“Our Father in heaven, hallowed be Your name”
As I sit down in Whole Foods to begin my exploration of the Rapper’s Prayer, six young adults are circled at a table across the room from me, praying. I have an internal sense that I’m intruding on something important. I think, “Why is prayer able to transform a Whole Foods dining room into a sacred space?” But then I remember music holds similar power. Like prayer, it can transform a morning commute into a personal sanctuary, a desert into an oasis.
Prayer offers an opportunity to experience what we can’t physically touch. More importantly, it provides us with a chance to build a long-distance relationship. As we dive into The Rapper’s Prayer, it becomes necessary to define this relationship. The Lord’s Prayer—our template for this series—begins with a call to “Our Father in heaven.” We receive two relationship qualifiers in these first four words, and they both deal with distance.
Prayer’s power wholly depends on the distance between earthly hardship and heavenly peace. A prayer to the “Father in heaven” is an appeal to someone who supersedes those hardships and can offer change. Thus, prayer comes most natural when the distance between our current pain and our future hope seems an unnavigable chasm. As Fabolous raps on “I Pray”: “We call in bad times, don’t stay in touch when we good.” Prayer defies this distance, allowing the person of prayer to have a meaningful conversation with heaven.
We saw this in—surprisingly—Slaughterhouse’s 2009 song “Pray (It’s A Shame).” The group, unable to effect global change themselves, calls on heaven to shine light into darkness through Joe Budden’s repeating prayer: “Lord, can you please shine that light on your sons / They sent you a million prayers, you ain’t answered near one.” The realities Slaughterhouse pray over are dire.
First, Joell Ortiz shares a broken picture of life in poverty. Royce da 5’9” laments his childhood, raised by an abusive, coke-addicted father (“My daddy beat our ass, that’s probably why we assassins”). Lastly, Crooked I outlines the constant threat of street violence: “Instead of hangin with thugs he’s slangin drugs / Shoulda got a college degree / But growin’ up in the hood’ll leave your mind baffled / We put haters in the past like time travel.”
Evil haunts each member of Slaughterhouse to the point of prayer. They’re heartbroken, angry, nearing hopelessness. Crooked I concludes, “I’m past purgatory / I need prayer though, Joey put a word in for me.” This need for heaven’s divine intervention is absolute. There’s no other option. Even in the direst situation, however, the Rapper’s Prayer offers the hope of bridging the valley of pain and death.
When disaster strikes and death takes its toll, rappers carry on the tradition of rap eulogy, an opportunity to remember the lives of those who have died and reflect on their own lives. Frequently, these meditations on mortality lead to a conversation with the “Father in heaven” who bridges the distance between life and death. We saw this in Bone Thugs-N-Harmony’s 1996 hit “Tha Crossroads.” As the group members pay their respects to recently-deceased family and friends, the Eazy-E-mentored group repeatedly resolves: “And we pray every day.”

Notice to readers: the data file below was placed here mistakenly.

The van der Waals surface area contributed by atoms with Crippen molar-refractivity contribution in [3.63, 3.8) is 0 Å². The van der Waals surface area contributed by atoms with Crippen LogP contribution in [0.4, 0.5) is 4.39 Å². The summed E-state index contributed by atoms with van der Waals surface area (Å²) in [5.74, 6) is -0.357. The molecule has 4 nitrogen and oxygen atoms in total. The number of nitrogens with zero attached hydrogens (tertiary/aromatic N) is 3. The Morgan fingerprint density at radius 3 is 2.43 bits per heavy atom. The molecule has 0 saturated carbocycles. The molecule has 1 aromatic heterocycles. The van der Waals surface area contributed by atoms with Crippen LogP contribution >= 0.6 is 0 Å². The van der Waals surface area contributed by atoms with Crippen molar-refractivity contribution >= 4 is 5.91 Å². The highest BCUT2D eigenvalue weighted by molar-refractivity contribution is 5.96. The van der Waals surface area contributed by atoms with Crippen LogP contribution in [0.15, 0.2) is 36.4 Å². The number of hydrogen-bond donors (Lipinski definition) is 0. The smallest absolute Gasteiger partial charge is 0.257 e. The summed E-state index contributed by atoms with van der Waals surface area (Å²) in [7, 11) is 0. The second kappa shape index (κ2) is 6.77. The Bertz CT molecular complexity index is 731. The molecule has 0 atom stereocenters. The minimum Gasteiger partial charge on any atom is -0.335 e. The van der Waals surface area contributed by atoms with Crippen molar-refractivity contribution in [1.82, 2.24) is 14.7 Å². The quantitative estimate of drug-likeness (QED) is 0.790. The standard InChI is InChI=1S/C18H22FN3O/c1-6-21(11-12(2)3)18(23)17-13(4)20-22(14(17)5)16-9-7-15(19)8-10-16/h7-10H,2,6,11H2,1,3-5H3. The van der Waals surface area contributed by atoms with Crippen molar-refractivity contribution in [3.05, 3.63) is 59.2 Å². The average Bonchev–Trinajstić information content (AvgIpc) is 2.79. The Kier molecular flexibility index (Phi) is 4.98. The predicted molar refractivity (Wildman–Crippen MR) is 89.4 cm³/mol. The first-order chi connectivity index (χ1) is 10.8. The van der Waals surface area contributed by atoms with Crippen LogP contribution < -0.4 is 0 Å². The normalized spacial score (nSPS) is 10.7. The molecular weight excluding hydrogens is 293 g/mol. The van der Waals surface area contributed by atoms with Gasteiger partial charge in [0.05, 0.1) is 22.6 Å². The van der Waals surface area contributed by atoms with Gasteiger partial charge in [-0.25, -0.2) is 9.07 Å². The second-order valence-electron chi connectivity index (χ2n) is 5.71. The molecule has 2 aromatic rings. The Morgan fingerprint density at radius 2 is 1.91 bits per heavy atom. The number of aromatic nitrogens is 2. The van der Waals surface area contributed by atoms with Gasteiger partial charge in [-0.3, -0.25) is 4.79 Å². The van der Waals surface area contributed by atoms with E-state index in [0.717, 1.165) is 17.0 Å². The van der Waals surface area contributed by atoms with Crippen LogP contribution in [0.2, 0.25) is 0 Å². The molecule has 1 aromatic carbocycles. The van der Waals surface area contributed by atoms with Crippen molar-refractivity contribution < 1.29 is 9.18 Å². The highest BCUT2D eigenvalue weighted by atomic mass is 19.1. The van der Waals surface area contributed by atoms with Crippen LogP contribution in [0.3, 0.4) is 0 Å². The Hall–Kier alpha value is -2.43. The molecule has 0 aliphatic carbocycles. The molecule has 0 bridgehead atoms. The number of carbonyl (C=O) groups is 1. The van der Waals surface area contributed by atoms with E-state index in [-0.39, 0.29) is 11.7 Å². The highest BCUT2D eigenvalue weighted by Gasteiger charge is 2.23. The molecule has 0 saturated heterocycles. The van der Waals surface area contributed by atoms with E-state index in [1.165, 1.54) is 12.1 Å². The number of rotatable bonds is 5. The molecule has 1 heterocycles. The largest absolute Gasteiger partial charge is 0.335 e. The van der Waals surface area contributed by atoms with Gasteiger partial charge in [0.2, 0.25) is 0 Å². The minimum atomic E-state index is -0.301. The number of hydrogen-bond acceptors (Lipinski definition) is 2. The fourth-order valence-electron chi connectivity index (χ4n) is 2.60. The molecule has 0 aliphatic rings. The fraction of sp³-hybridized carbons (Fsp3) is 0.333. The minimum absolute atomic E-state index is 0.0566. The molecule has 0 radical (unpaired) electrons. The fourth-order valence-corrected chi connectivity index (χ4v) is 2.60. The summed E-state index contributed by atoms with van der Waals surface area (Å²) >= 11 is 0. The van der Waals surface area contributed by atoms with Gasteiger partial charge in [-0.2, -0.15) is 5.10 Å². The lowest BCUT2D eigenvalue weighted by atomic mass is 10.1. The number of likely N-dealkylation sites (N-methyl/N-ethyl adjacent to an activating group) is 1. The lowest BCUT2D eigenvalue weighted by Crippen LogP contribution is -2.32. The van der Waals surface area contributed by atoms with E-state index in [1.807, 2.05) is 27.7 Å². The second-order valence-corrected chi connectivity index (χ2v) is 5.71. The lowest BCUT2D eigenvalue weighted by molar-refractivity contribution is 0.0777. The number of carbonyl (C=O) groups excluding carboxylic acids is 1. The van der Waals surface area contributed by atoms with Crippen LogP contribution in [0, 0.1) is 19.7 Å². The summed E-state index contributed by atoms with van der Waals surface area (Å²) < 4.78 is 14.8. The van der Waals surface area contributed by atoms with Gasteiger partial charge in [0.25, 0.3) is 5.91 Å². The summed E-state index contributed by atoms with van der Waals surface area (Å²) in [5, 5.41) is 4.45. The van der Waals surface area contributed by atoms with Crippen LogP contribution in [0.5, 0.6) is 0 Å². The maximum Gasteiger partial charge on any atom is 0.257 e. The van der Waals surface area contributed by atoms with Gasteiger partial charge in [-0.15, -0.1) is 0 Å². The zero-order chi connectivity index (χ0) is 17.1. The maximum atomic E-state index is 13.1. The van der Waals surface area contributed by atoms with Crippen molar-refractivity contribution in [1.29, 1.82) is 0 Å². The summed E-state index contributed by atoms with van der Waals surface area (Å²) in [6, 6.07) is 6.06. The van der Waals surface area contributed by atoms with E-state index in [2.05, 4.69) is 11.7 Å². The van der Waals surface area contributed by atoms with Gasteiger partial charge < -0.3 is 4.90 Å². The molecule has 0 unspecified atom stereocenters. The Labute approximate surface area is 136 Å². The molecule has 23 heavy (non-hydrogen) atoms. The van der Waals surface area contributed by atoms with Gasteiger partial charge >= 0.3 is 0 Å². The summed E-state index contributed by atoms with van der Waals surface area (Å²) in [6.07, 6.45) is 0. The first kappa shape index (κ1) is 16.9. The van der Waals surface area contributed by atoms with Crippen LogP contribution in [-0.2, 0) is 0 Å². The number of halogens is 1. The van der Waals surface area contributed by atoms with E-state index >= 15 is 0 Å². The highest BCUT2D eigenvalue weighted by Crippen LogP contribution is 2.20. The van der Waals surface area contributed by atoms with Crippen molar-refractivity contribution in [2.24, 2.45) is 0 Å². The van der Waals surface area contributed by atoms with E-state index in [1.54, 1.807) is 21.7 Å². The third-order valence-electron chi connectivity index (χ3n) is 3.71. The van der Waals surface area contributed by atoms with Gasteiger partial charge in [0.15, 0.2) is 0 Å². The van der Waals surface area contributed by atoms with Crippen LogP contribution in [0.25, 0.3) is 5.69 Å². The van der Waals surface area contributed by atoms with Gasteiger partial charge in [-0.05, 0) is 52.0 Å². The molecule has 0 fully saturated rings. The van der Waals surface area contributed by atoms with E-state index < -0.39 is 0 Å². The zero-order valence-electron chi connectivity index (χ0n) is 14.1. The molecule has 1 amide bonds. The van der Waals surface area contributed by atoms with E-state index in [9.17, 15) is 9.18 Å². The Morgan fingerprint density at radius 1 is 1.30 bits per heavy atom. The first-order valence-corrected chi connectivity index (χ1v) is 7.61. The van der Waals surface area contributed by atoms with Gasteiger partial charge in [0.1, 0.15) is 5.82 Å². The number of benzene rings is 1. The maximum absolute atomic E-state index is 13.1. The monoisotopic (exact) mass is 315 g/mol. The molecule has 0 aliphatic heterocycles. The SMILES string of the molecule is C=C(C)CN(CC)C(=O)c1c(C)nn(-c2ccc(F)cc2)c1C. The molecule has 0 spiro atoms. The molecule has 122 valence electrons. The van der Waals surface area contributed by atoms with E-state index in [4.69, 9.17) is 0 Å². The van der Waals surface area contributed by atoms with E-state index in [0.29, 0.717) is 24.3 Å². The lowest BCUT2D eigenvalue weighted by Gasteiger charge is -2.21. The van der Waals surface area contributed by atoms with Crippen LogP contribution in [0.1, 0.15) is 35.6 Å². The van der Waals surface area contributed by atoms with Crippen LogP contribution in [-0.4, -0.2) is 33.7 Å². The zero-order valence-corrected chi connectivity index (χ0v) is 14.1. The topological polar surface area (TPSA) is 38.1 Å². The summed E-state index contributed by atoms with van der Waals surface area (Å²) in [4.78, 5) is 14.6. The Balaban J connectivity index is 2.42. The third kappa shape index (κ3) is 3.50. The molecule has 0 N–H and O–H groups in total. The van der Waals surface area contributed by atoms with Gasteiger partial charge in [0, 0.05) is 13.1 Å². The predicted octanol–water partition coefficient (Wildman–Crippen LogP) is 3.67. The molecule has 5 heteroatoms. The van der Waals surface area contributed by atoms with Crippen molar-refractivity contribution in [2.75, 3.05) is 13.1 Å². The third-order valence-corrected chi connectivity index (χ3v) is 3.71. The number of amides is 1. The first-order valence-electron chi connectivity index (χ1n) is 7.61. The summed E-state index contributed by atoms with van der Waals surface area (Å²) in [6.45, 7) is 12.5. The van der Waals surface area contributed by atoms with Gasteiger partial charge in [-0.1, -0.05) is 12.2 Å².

Unlike Slaughterhouse, who prayed for an end to ongoing pain, Bone Thugs face an irreversible affliction. In the wake of familial death, they ask for comfort and rest. Wish Bone cries to the “Father in heaven,” “But when it’s time to die, gotta go, bye bye / All a lil’ thug could do was cry, cry / Why’d they kill my dawg? / Damn, man, I miss my Uncle Charles, y’all.” His prayer is birthed from a desire for reunion, not only with God but with those he’s lost. Krayzie Bone, recognizing mortality as an inevitable reality, requests rest for his soul in anticipation of that day: “While you laughin’, we’re passin’, passin’ away / God, rest our souls / ‘Cause I know I might meet you up at the crossroads.”
Here, we see the ultimate expression of prayer’s ability to connect Earth to heaven. When death seems imminent, the Rapper’s Prayer to the father of heaven is a plea for acceptance, an appeal to stand at the crossroads and be granted access to the straight, narrow road leading to paradise.
The geographical divide between heaven and Earth is but the first of two relationship-defining distances. The second is the distance between identity and authority. Prayer depends upon a hierarchy between the person of prayer and the recipient. In the Lord’s Prayer, this is addressed in the identification of God as Father and the implied identification of the person of prayer as Child. In the Rapper’s Prayer, the recipient changes names often—Lord, Yah, Jesus, Allah, He, She—but what never changes is God’s authority and holiness.